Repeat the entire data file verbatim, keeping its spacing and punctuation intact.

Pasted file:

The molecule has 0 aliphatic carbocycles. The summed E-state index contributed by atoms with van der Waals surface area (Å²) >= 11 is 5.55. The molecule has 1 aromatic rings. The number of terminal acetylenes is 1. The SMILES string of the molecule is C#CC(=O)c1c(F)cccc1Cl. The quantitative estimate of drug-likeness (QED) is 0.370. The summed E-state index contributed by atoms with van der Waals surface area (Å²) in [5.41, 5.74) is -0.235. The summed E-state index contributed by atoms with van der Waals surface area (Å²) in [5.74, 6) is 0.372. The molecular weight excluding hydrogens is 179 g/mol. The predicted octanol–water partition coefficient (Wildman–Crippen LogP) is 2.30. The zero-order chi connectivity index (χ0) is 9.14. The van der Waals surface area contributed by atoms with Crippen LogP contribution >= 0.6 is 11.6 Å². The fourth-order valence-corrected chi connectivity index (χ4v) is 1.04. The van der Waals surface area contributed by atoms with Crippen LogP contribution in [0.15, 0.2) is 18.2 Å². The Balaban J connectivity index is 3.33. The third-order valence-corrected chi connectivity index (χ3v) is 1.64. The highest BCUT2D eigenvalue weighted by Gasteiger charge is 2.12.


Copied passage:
The molecule has 0 aliphatic carbocycles. The summed E-state index contributed by atoms with van der Waals surface area (Å²) >= 11 is 5.55. The molecule has 1 aromatic rings. The number of terminal acetylenes is 1. The SMILES string of the molecule is C#CC(=O)c1c(F)cccc1Cl. The quantitative estimate of drug-likeness (QED) is 0.370. The summed E-state index contributed by atoms with van der Waals surface area (Å²) in [5.41, 5.74) is -0.235. The summed E-state index contributed by atoms with van der Waals surface area (Å²) in [5.74, 6) is 0.372. The molecular weight excluding hydrogens is 179 g/mol. The predicted octanol–water partition coefficient (Wildman–Crippen LogP) is 2.30. The zero-order chi connectivity index (χ0) is 9.14. The van der Waals surface area contributed by atoms with Crippen LogP contribution >= 0.6 is 11.6 Å². The fourth-order valence-corrected chi connectivity index (χ4v) is 1.04. The van der Waals surface area contributed by atoms with Crippen LogP contribution in [0.15, 0.2) is 18.2 Å². The Balaban J connectivity index is 3.33. The third-order valence-corrected chi connectivity index (χ3v) is 1.64. The highest BCUT2D eigenvalue weighted by Gasteiger charge is 2.12.